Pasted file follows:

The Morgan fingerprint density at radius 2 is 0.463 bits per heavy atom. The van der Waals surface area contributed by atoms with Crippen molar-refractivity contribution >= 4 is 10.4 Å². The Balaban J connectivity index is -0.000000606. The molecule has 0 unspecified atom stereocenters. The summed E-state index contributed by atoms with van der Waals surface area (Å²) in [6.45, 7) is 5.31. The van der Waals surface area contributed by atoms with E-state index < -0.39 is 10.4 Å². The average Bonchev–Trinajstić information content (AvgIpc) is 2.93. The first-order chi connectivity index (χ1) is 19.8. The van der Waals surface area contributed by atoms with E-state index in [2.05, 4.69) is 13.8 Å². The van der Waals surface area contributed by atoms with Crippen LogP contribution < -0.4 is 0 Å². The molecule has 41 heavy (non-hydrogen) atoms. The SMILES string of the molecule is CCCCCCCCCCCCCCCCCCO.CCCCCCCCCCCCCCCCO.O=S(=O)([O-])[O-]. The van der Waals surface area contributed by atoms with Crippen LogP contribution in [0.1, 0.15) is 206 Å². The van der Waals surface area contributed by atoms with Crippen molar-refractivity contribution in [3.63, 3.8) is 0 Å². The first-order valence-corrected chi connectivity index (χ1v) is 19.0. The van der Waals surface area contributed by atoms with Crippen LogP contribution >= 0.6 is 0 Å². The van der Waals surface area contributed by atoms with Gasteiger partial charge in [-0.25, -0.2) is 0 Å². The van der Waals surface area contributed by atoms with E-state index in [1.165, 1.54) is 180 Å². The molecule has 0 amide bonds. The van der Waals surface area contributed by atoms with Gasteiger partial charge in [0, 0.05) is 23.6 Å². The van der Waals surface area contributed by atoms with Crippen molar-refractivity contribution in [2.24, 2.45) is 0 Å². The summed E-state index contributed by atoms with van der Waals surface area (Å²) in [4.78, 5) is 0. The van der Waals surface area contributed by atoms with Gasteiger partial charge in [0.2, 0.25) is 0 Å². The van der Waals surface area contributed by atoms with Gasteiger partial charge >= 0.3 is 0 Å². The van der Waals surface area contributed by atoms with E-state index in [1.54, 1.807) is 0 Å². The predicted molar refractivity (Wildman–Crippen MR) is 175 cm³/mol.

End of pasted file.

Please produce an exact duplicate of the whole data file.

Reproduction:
The Morgan fingerprint density at radius 2 is 0.463 bits per heavy atom. The van der Waals surface area contributed by atoms with Crippen molar-refractivity contribution >= 4 is 10.4 Å². The Balaban J connectivity index is -0.000000606. The molecule has 0 unspecified atom stereocenters. The summed E-state index contributed by atoms with van der Waals surface area (Å²) in [6.45, 7) is 5.31. The van der Waals surface area contributed by atoms with E-state index < -0.39 is 10.4 Å². The average Bonchev–Trinajstić information content (AvgIpc) is 2.93. The first-order chi connectivity index (χ1) is 19.8. The van der Waals surface area contributed by atoms with E-state index in [2.05, 4.69) is 13.8 Å². The van der Waals surface area contributed by atoms with Crippen LogP contribution < -0.4 is 0 Å². The molecule has 41 heavy (non-hydrogen) atoms. The SMILES string of the molecule is CCCCCCCCCCCCCCCCCCO.CCCCCCCCCCCCCCCCO.O=S(=O)([O-])[O-]. The van der Waals surface area contributed by atoms with Crippen LogP contribution in [0.1, 0.15) is 206 Å². The van der Waals surface area contributed by atoms with Crippen molar-refractivity contribution in [3.63, 3.8) is 0 Å². The first-order valence-corrected chi connectivity index (χ1v) is 19.0. The van der Waals surface area contributed by atoms with Crippen LogP contribution >= 0.6 is 0 Å². The van der Waals surface area contributed by atoms with Gasteiger partial charge in [-0.25, -0.2) is 0 Å². The van der Waals surface area contributed by atoms with E-state index in [1.165, 1.54) is 180 Å². The molecule has 0 amide bonds. The van der Waals surface area contributed by atoms with Gasteiger partial charge in [0, 0.05) is 23.6 Å². The van der Waals surface area contributed by atoms with Crippen molar-refractivity contribution in [2.24, 2.45) is 0 Å². The summed E-state index contributed by atoms with van der Waals surface area (Å²) in [4.78, 5) is 0. The van der Waals surface area contributed by atoms with Gasteiger partial charge in [0.2, 0.25) is 0 Å². The van der Waals surface area contributed by atoms with Gasteiger partial charge >= 0.3 is 0 Å². The van der Waals surface area contributed by atoms with E-state index in [1.54, 1.807) is 0 Å². The predicted molar refractivity (Wildman–Crippen MR) is 175 cm³/mol.